Antidepressants are of demonstrated value in short-term treatment of functional chest pain, but long-term outcome data are unavailable. Follow-up information over a median of 2.7 years (0.8-8.6 years) was systematically obtained from 21 outpatients treated with tricyclic antidepressants after incomplete response to antireflux therapy. Initial treatment produced at least moderate symptom reduction or remission in 17 subjects (81.0%). Of these, 7 (41.2%) were successfully treated continuously or for symptom relapses over an average of 2.6 years; 5 (29.4%) discontinued successful treatment after >0.5 years with sustained benefits; and 5 (29.4%) eventually discontinued treatment because of side effects or for uncertain reasons (1 having a sustained remission). Low-dose tricyclic antidepressants were considered the most effective long-term chest pain treatment significantly more often than were antireflux medications or calcium-channel blockers in this selected patient group (P < 0.05 for each). We conclude from this retrospective review that fully three fourths of subjects with functional chest pain who initially respond to open-label treatment with low-dose tricyclic antidepressants will use them continuously or for symptom relapses over at least the next two to three years and consider them the most effective treatment for their symptoms.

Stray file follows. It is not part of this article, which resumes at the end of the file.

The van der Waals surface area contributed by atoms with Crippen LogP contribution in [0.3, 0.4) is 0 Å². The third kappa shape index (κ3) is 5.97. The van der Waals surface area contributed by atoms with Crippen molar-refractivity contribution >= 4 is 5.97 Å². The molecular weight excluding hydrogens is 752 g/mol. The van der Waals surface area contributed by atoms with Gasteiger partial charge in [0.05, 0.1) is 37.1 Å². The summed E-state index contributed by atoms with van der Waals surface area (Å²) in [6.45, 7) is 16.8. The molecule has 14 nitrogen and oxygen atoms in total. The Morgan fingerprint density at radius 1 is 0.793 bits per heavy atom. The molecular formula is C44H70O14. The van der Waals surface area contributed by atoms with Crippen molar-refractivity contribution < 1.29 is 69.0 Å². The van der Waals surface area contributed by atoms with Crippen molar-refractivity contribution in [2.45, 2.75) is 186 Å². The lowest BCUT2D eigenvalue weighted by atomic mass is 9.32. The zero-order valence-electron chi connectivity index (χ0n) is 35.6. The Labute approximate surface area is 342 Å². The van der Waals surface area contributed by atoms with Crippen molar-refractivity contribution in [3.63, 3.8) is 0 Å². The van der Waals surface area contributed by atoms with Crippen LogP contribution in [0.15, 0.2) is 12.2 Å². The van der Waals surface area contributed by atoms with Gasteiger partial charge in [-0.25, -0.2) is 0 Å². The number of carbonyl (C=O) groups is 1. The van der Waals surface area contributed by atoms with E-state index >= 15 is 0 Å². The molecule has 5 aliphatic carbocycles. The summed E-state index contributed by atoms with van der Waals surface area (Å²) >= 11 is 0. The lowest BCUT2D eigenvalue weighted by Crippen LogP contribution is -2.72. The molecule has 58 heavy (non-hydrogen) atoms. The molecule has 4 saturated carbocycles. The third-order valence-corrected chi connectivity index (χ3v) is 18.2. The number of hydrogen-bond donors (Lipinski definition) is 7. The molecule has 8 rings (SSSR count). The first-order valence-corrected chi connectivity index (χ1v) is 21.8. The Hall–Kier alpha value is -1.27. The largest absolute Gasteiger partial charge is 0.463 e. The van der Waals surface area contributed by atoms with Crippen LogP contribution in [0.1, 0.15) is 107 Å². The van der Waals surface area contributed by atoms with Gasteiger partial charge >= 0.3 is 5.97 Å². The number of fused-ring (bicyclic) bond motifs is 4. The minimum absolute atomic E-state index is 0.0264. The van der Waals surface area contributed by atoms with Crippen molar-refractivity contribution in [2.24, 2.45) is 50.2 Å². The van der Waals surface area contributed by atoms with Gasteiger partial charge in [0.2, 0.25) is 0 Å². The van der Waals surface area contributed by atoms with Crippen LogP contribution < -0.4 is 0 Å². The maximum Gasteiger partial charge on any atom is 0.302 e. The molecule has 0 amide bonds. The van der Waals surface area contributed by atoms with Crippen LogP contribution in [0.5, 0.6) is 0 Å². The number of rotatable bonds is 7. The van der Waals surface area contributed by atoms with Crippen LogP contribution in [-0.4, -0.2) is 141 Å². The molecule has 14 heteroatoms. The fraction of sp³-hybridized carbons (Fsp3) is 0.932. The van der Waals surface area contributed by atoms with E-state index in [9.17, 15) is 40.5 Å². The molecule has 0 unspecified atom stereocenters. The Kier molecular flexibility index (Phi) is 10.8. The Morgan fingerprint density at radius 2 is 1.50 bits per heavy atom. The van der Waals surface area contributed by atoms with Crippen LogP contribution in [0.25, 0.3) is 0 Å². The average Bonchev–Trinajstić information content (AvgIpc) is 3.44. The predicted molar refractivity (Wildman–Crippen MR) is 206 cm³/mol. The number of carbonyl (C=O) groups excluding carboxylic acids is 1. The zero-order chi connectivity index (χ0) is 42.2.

- Chest pain
- Gastroesophageal reflux disease
- Tricyclic antidepressants